December 2, 2019

6 Best Privacy Apps to Have on Your Smartphone 

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Smartphones store a ridiculous amount of data.
Thus, by now, most people have learned that they need to protect their phones.
Everyone uses phone locks and passwords, and most people know what two-factor
authentication is. But there’s so much more a person can do to protect their
device and their privacy.

Check out these six apps that will guarantee
the kind of privacy that everyone should be striving for.

1. Firefox Focus — Free
(Android / iOS)

Browsers, while necessary, are a massive
security issue. They collect vast amounts of data and track your every move
online. Their built-in trackers also allow websites to receive info on their
users for advertisement and convenience purposes. Well, that’s the official
reason, at least.

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More secure private browsers do exist. But Firefox
Focus makes for an excellent mainstream choice. It comes with the
security features that Mozilla provides to Firefox but with added privacy
elements. Firefox Focus blocks most online trackers. The app also makes it easy
to erase session data in seconds. In fact, the “erase” button is always visible
and ready to delete everything.

2. NordVPN — Price
Depends on Subscription Choice (Android / iOS)

People connect to the internet through VPN
servers for various reasons. But privacy is the chief among them. VPN services
keep others, including ISPs and governments, from looking into what someone is
doing online. They encrypt your internet traffic and hide your IP address to
protect them from malicious snoopers.

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NordVPN is a favorite VPN option among
internet users. Thanks to their fantastic discounts and plenty of advanced
features, they have 12 million users worldwide. At the same time, you can
connect to the VPN on up to six devices. Plus, there are 5700 fast VPN
servers in different countries to choose from.

3. FreeOTP
Authenticator — Free (Android / iOS)

Two-factor authentication has become pivotal
in the fight against stolen passwords and data breaches. Many apps and websites
now allow two-factor authentication, but not all do.

FreeOTP Authenticator adds authentication to
almost any app and website that requires a login. Google has a similar
authentication service, but FreeOTP is open-source. In theory, that makes it a
bit more secure.  Plus, it’s more
convenient to have one app for all connected accounts instead of having to
activate it for each separately.

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4. Bouncer — $0.99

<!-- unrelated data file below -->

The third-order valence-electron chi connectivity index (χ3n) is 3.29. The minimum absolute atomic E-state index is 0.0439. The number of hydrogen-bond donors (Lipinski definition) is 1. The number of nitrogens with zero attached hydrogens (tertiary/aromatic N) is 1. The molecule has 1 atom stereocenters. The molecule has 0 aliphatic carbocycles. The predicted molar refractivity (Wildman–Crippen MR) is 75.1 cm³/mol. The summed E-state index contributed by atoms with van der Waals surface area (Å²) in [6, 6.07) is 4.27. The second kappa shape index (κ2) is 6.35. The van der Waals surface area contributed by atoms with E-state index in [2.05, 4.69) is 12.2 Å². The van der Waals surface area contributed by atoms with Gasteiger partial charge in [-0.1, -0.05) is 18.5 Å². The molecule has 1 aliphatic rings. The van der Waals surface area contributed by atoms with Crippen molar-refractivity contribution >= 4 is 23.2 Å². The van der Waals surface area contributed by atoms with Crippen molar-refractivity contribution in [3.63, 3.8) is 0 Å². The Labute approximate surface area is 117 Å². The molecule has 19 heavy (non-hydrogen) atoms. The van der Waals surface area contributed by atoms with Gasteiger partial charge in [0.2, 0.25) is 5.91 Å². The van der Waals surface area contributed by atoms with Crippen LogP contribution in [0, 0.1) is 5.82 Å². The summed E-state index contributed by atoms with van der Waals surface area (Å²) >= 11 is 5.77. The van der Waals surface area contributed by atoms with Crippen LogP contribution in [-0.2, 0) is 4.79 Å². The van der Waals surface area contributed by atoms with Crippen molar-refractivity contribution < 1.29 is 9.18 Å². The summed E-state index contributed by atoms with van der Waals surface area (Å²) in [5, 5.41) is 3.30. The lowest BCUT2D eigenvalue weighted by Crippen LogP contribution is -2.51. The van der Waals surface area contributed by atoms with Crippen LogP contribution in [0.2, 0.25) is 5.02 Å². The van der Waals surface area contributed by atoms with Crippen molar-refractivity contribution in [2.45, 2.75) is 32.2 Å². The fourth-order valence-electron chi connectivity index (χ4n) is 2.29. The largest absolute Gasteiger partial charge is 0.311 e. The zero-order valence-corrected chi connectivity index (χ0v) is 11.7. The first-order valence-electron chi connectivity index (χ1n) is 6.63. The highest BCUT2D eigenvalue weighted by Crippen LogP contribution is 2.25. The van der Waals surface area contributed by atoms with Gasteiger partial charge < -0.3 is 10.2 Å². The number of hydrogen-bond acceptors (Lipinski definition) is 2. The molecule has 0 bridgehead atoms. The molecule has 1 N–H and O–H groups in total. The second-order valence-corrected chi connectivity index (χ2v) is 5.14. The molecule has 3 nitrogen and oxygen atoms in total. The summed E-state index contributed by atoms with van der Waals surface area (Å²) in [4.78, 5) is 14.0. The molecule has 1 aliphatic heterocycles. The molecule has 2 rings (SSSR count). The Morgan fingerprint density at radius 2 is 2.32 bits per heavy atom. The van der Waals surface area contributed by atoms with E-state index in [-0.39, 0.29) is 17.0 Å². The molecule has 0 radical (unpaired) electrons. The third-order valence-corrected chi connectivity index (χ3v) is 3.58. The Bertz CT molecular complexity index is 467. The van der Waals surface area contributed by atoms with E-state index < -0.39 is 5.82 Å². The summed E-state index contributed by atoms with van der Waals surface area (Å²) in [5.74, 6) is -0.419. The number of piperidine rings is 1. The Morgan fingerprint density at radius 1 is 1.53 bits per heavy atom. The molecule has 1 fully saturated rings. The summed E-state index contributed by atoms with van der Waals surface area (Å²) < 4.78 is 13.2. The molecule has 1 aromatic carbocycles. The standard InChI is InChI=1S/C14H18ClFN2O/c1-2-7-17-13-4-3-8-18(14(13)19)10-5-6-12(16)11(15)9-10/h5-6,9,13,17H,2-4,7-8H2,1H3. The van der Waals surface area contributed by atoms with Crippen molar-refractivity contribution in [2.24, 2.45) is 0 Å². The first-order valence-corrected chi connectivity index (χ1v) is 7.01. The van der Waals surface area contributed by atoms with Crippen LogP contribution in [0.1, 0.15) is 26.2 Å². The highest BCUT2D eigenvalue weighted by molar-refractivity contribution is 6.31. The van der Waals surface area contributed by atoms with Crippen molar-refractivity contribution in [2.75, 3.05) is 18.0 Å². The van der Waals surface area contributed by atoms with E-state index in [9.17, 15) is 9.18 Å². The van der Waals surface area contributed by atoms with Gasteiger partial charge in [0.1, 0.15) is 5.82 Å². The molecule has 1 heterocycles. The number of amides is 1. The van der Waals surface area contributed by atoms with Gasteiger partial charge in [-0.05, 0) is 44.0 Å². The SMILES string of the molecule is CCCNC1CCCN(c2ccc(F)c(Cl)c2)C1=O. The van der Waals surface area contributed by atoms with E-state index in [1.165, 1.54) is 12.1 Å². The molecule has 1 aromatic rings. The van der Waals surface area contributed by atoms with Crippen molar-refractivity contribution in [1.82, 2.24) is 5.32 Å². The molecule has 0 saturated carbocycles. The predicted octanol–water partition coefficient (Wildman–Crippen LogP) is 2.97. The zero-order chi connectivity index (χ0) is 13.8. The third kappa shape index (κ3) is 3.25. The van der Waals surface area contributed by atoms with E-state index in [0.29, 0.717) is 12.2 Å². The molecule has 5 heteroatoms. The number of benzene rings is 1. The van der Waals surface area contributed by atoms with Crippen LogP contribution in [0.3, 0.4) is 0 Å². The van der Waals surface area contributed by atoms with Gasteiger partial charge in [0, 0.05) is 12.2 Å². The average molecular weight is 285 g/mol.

(Android)

App permissions are a big privacy oversight
trap that many people tend to fall into. Hitting “Accept” and forgetting to
scrutinize the requests of the app is much too easy to do. And that’s
concerning, to say the least. Many apps ask “risky permissions” and share the data
they collect with third-party partners.

Bouncer helps reduce the potential impact of
app permissions by managing them with an iron fist. You can allow and revoke
all app permissions at any time. So say, for example, that Instagram asks for
access to the phone’s camera. You can grant access when the app is in use and
then revoke it again after a predetermined amount of time.

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5. Password Safe — Free
(Android / iOS)

The average person has around 190 passwords.
Imagine having to remember that many unique long-form passwords. Hint: most
people can’t. That’s why password managers exist.

Password Safe app is not yet a popular option
when it comes to keeping passwords. But it’s free, and it’s open-source. It’s a
reliable option that many people have entrusted with safekeeping their
passwords.

Password Safe encrypts and stores all your
passwords, and also generate unique passwords for you. You can also use it to
store notes, and it’s pretty easy to use the app. Though, the app doesn’t have
more advanced features, like logging in to accounts with one click.

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6. KYMS — Free (Android
/ iOS)

Keep Your Media Safe, or KYMS for short, looks
like a standard calculator app. In truth, it’s a media vault in disguise. KYMS
can store almost any file type, including images, music, video, PDFs, and RTF
documents. It also encrypts all these files with AES encryption.

The app functions like an average calculator
(under the name KyCalc) but opens up the vault after you enter a specific
four-digit PIN. A built-in browser is a nice added extra that allows you to
save content to the vault.

Conclusion

An overwhelming amount of data breaches and
malware attacks have left people concerned about their privacy. More and more
people want to know how to protect their files and devices. The problem is, it
isn’t always clear what the best steps are. These six apps listed above are an
excellent way to cover the bases of smartphone privacy.

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